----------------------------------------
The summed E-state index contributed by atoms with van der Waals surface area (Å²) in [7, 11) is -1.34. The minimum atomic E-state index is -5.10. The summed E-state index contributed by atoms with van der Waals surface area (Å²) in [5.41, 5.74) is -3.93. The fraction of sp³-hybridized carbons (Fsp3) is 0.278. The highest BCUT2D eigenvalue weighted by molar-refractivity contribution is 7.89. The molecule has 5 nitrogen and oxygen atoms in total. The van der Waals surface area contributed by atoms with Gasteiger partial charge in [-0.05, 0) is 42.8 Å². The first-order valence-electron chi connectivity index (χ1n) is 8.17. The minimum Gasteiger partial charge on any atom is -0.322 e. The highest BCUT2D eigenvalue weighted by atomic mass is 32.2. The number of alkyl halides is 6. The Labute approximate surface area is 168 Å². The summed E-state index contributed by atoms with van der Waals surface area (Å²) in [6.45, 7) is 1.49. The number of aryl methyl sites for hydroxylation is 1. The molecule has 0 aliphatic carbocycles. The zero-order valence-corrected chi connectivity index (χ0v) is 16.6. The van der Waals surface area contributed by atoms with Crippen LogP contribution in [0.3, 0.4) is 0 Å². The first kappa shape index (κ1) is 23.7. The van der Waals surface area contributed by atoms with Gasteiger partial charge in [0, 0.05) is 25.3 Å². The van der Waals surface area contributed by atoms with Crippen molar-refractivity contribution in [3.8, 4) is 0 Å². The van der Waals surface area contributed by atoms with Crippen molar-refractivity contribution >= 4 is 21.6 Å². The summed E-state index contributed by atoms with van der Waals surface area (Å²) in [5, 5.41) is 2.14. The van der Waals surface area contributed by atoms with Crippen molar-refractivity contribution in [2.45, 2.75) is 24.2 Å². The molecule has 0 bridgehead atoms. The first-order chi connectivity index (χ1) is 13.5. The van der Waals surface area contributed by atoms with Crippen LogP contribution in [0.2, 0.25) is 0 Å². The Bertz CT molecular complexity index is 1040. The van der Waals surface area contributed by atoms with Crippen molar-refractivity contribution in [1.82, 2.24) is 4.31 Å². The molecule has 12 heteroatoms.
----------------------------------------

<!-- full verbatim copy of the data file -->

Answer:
The summed E-state index contributed by atoms with van der Waals surface area (Å²) in [7, 11) is -1.34. The minimum atomic E-state index is -5.10. The summed E-state index contributed by atoms with van der Waals surface area (Å²) in [5.41, 5.74) is -3.93. The fraction of sp³-hybridized carbons (Fsp3) is 0.278. The highest BCUT2D eigenvalue weighted by molar-refractivity contribution is 7.89. The molecule has 5 nitrogen and oxygen atoms in total. The van der Waals surface area contributed by atoms with Gasteiger partial charge in [-0.05, 0) is 42.8 Å². The first-order valence-electron chi connectivity index (χ1n) is 8.17. The minimum Gasteiger partial charge on any atom is -0.322 e. The highest BCUT2D eigenvalue weighted by atomic mass is 32.2. The number of alkyl halides is 6. The Labute approximate surface area is 168 Å². The summed E-state index contributed by atoms with van der Waals surface area (Å²) in [6.45, 7) is 1.49. The number of aryl methyl sites for hydroxylation is 1. The molecule has 0 aliphatic carbocycles. The zero-order valence-corrected chi connectivity index (χ0v) is 16.6. The van der Waals surface area contributed by atoms with Crippen LogP contribution in [0.3, 0.4) is 0 Å². The first kappa shape index (κ1) is 23.7. The van der Waals surface area contributed by atoms with Gasteiger partial charge in [0, 0.05) is 25.3 Å². The van der Waals surface area contributed by atoms with Crippen molar-refractivity contribution in [3.8, 4) is 0 Å². The van der Waals surface area contributed by atoms with Crippen molar-refractivity contribution >= 4 is 21.6 Å². The summed E-state index contributed by atoms with van der Waals surface area (Å²) in [5, 5.41) is 2.14. The van der Waals surface area contributed by atoms with Crippen molar-refractivity contribution in [2.45, 2.75) is 24.2 Å². The molecule has 0 bridgehead atoms. The first-order chi connectivity index (χ1) is 13.5. The van der Waals surface area contributed by atoms with Crippen LogP contribution in [0.2, 0.25) is 0 Å². The Bertz CT molecular complexity index is 1040. The van der Waals surface area contributed by atoms with Crippen molar-refractivity contribution in [1.82, 2.24) is 4.31 Å². The molecule has 12 heteroatoms.